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Half-measures’ and delays leave Croatia’s minorities vulnerable

8 October 2003

Croatia’s minority groups remain vulnerable, lack citizenship rights, or are unable to return to their homes due to failure by the government to fully implement new laws on minority protection, concludes a new Minority Rights Group International (MRG) report, launched today. Eight years after the war, most ethnic Serbs from Croatia remain outside the country as refugees, while internally minorities still struggle for recognition of their rights. The report welcomes the new Constitutional Law on the Rights of National Minorities, however it stresses that responsibilities should be clearly defined and actions put in place in order to avoid further delays in implementation of these vital measures.

The MRG report recognizes that the difficulties of reconstructing relationships between communities are immense after the bloody five-year war with the former Federal Republic of Yugoslavia. However, it points out that progress has been unacceptably slow in ensuring the implementation of laws and in facilitating the process of refugee return. The government has faced pressure from the international community to end discrimination, facilitate return, and implement human rights standards. These standards should now include the 1993 Copenhagen Criteria provisions for minority protection, crucial to EU membership, as Croatia is a potential EU candidate country.

MRG’s report focuses on the situation of Serb and Roma minorities amongst numerous minority communities in Croatia including Albanians, Bosniaks, Czechs and Hungarians. The Council of Europe (CoE) Advisory Committee have highlighted their concern over these communities and criticised the regrettably slow implementation of the Framework Convention for the Protection of National Minorities (FCNM). At the local level, certain authorities were reluctant both to remedy the consequences of past discriminatory practices, and to establish measures to ensure that they do not recur.

Refugee return remains a major minority issue following the war-time intimidation and expulsion of hundreds of thousands of ethnic Serbs, forcing them to seek refuge in Serbia and Bosnia-Herzegovina. While ethnic Croats were also displaced, the process of return has proved far easier for them than for Serbs. ‘Fast-track’ procedures were introduced under the Croat Democratic Union (HDZ) government of Franjo Tudjman for ethnic Croats to obtain citizenship, legal routes for reclaiming property, and the possibility of living in homes vacated by ethnic Serbs. In contrast, obstacles to return have been encountered by ethnic Serbs as highlighted in a 2002 report by the UN Committee on the Elimination of Racial Discrimination (CERD), which stated concern over discrimination, restitution of property, tenancy and occupancy rights, reconstruction assistance and difficulties for Serbs in obtaining citizenship rights.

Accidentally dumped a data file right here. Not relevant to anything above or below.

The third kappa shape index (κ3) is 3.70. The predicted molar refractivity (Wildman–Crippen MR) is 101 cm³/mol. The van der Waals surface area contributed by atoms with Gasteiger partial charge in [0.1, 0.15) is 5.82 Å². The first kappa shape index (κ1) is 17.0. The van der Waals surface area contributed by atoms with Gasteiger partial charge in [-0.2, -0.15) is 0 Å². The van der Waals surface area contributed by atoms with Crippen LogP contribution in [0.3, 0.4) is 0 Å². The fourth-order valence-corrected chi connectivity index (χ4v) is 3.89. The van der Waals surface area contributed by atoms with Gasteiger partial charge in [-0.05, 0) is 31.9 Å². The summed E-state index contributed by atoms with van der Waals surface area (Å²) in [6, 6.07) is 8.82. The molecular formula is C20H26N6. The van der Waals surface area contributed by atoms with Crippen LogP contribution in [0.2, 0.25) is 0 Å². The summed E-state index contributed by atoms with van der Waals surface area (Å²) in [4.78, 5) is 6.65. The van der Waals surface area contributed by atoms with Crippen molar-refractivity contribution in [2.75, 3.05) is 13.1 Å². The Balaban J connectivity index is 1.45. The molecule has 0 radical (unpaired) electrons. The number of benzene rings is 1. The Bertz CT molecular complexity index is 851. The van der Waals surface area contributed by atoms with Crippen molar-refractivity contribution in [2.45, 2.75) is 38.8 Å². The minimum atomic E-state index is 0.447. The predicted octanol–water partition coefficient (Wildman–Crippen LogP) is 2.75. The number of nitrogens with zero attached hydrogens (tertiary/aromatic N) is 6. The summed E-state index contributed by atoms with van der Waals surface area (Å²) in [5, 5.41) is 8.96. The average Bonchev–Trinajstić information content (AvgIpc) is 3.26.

Additional issues of international concern include Croatia’s apparent reluctance to arrest some indicted war criminals and send them to the International Criminal Tribunal for former Yugoslavia (ICTY). Action is required to protect and promote Roma and Serbs in the fields of employment, education, media portrayal and access, political participation and the judicial system. Implementation of existing legislation has been mixed, and while progress has been achieved, much remains to be done to fulfil both Croatia’s Constitutional Law commitments and minority rights obligations under international law. As MRG’s report suggests, these issues may fester for years if a change in approach is not forthcoming and resources are not dedicated to this end.

MRG calls on the Croatian government to devise and implement a well-financed programme, with clear, measurable targets, for the safe return of minority communities to Croatia. MRG has urged the EU to ensure that minority rights are an integral part of the partnership agreement with Croatia in adherence to the Copenhagen criteria on minority protection when considering Croatia’s accession. A strategy to promote inter-ethnic harmony is essential and should include major public education and information initiatives to address continuing prejudice and animosities.

Notes for editors

Click here to download the report.